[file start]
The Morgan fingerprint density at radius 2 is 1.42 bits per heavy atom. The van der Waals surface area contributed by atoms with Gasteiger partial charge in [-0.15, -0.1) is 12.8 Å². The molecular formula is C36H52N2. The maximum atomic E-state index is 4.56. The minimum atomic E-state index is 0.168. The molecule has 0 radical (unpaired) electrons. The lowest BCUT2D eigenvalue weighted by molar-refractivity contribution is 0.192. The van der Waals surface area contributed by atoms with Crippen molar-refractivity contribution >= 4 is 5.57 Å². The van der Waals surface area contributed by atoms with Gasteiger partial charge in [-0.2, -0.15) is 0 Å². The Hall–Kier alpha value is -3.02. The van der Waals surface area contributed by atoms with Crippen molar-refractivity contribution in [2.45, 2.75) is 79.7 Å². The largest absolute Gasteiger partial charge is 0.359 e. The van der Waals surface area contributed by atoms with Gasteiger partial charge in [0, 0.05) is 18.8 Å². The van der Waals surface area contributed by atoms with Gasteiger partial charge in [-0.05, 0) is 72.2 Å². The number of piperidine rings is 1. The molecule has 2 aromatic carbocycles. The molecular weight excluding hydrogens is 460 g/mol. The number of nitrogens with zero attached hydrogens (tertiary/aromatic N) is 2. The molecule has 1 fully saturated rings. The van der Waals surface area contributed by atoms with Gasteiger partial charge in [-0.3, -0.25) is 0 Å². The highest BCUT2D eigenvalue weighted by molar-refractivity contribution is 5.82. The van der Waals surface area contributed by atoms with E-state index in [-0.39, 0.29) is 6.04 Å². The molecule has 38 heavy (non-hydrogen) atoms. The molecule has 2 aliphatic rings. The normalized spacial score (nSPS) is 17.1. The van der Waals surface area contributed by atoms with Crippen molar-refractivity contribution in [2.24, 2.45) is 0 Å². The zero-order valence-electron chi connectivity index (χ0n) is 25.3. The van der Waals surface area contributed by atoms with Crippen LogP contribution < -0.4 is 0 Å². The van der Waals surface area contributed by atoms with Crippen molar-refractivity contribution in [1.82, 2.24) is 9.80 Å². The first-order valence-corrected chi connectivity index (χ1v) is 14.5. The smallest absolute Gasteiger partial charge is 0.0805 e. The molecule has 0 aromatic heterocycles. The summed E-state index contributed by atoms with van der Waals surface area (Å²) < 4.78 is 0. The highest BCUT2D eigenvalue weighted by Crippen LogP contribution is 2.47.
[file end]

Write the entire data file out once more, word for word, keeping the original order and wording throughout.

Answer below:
The Morgan fingerprint density at radius 2 is 1.42 bits per heavy atom. The van der Waals surface area contributed by atoms with Gasteiger partial charge in [-0.15, -0.1) is 12.8 Å². The molecular formula is C36H52N2. The maximum atomic E-state index is 4.56. The minimum atomic E-state index is 0.168. The molecule has 0 radical (unpaired) electrons. The lowest BCUT2D eigenvalue weighted by molar-refractivity contribution is 0.192. The van der Waals surface area contributed by atoms with Crippen molar-refractivity contribution >= 4 is 5.57 Å². The van der Waals surface area contributed by atoms with Gasteiger partial charge in [-0.2, -0.15) is 0 Å². The Hall–Kier alpha value is -3.02. The van der Waals surface area contributed by atoms with Crippen molar-refractivity contribution in [2.45, 2.75) is 79.7 Å². The largest absolute Gasteiger partial charge is 0.359 e. The van der Waals surface area contributed by atoms with Gasteiger partial charge in [0, 0.05) is 18.8 Å². The van der Waals surface area contributed by atoms with Gasteiger partial charge in [-0.05, 0) is 72.2 Å². The number of piperidine rings is 1. The molecule has 2 aromatic carbocycles. The molecular weight excluding hydrogens is 460 g/mol. The number of nitrogens with zero attached hydrogens (tertiary/aromatic N) is 2. The molecule has 1 fully saturated rings. The van der Waals surface area contributed by atoms with Gasteiger partial charge in [-0.3, -0.25) is 0 Å². The highest BCUT2D eigenvalue weighted by molar-refractivity contribution is 5.82. The van der Waals surface area contributed by atoms with E-state index in [-0.39, 0.29) is 6.04 Å². The molecule has 38 heavy (non-hydrogen) atoms. The molecule has 2 aliphatic rings. The normalized spacial score (nSPS) is 17.1. The van der Waals surface area contributed by atoms with Crippen molar-refractivity contribution in [2.24, 2.45) is 0 Å². The zero-order valence-electron chi connectivity index (χ0n) is 25.3. The van der Waals surface area contributed by atoms with Crippen LogP contribution < -0.4 is 0 Å². The van der Waals surface area contributed by atoms with Crippen molar-refractivity contribution in [1.82, 2.24) is 9.80 Å². The first-order valence-corrected chi connectivity index (χ1v) is 14.5. The smallest absolute Gasteiger partial charge is 0.0805 e. The molecule has 0 aromatic heterocycles. The summed E-state index contributed by atoms with van der Waals surface area (Å²) < 4.78 is 0. The highest BCUT2D eigenvalue weighted by Crippen LogP contribution is 2.47.